He thought for a few seconds. “And maybe they’re the wrong people for the job, ” he said.**

Much of the time we want famous people to be so humble they don’t recognize there’s a fuss, or a special buzz surrounding, or that people are excited to see them. We want them to be oblivious to their fame or importance. (After all, if they’re tooaware… that means they’re too full of themselves.)

But what we should really want is for famous or notable people to recognize that in the eyes of others, they are special — and that other people might want something from them, even if that something is the simple recognition that what they do matters.

Because it does.

Picture a CEO walking into a building for an important meeting. Maybe he says hello to the receptionist. (Maybe.) Otherwise he only has time for the people at his level. It’s like no one else exists; they’re just unseen cogs in a giant machine.

Unfortunately, at times, we all do the same thing. We talk to the people we’resupposed to talk to. We recognize the people we’re supposed to recognize. We mesh with the cogs in the machine we’re expected to mesh with, but there are many other important cogs.

So go out of your way to smile to everyone. Or to nod. Or to introduce yourself.

And when someone does something to help you, even in the smallest way and even if it’s their job to do so, go out of your way to say thanks. Make it your mission to recognize the people behind the tasks: the people that support, that assist, and that make everything possible.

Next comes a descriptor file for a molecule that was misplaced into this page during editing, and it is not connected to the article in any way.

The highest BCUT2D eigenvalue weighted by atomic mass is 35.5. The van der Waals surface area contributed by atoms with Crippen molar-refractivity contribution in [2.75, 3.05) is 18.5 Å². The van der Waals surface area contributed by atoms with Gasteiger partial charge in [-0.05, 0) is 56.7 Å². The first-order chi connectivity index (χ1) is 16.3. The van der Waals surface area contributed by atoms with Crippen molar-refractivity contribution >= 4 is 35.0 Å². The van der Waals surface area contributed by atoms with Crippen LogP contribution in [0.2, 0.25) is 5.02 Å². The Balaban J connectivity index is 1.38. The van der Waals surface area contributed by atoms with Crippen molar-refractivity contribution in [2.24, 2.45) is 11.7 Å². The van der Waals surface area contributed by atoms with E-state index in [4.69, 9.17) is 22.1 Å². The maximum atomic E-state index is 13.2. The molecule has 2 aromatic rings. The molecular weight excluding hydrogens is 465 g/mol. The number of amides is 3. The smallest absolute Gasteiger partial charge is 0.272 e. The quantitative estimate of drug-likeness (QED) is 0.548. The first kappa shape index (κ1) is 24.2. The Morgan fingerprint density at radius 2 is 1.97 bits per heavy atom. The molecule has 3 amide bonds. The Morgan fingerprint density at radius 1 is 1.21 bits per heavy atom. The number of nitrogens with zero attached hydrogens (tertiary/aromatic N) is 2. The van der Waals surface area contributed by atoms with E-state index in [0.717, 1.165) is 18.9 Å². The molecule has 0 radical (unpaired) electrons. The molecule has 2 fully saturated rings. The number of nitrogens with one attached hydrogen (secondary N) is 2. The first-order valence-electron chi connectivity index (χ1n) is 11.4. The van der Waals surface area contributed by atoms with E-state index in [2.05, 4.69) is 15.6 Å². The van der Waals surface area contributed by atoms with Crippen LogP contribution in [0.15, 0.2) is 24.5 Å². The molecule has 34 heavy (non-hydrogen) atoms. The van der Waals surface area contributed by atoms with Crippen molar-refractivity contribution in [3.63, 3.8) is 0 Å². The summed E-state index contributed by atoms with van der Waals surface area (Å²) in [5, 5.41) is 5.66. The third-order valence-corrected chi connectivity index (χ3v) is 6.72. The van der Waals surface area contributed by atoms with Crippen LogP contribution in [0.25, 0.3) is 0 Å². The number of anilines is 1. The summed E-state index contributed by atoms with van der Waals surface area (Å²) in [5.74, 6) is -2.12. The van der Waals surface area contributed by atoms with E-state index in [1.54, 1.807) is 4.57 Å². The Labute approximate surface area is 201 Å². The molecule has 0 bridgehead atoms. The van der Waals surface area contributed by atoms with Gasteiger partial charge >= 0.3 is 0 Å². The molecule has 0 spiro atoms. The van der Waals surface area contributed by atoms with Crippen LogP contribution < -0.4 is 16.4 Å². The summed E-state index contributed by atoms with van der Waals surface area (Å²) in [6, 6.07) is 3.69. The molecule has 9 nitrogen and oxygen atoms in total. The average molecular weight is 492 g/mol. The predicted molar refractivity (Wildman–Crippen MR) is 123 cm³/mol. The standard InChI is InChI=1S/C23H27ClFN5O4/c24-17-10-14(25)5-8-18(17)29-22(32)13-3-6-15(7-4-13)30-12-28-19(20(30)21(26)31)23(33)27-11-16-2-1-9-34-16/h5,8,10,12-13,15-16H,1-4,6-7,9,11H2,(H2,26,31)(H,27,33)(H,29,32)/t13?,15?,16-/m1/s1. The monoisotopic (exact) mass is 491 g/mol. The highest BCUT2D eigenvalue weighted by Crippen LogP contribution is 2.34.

Even though most of us aren’t famous or notable, by recognizing people — especially those who have been conditioned not to expect to be recognized — we add a little extra meaning and dignity to their lives.

And that’s the best reason to go off point, off focus, and off task.

Although, when you think about it, you really aren’t taking yourself away from an important task. You’re just shifting to an equally important task: showing people they matter — especially to you.

** Six months later only three of the original 22 remained.

-Jeff Haden

Link : https://www.linkedin.com/pulse/simple-power-genuine-kindness-true-story-jeff-haden

Down Syndrome Affected Girl Madison Tevlin – What an inspiring story!

Well my blog is equi-religious(if there exists a word like that 😉 ) . However , I’d like to share a verse from the Bible which to me… is a really really wise answer to a very very puzzling question…

And His disciples asked Him, “Rabbi, who sinned, this man or his parents, that he would be born blind?” Jesus answered, “It was neither that this man sinned, nor his parents; but it was so that the works of God might be displayed in him.”

Surely Dear Madison Tevlin… You are displaying the works of God through your singing and we all do respect you and will vow to work hard in life as you have!

Regards,

clearstreamofreason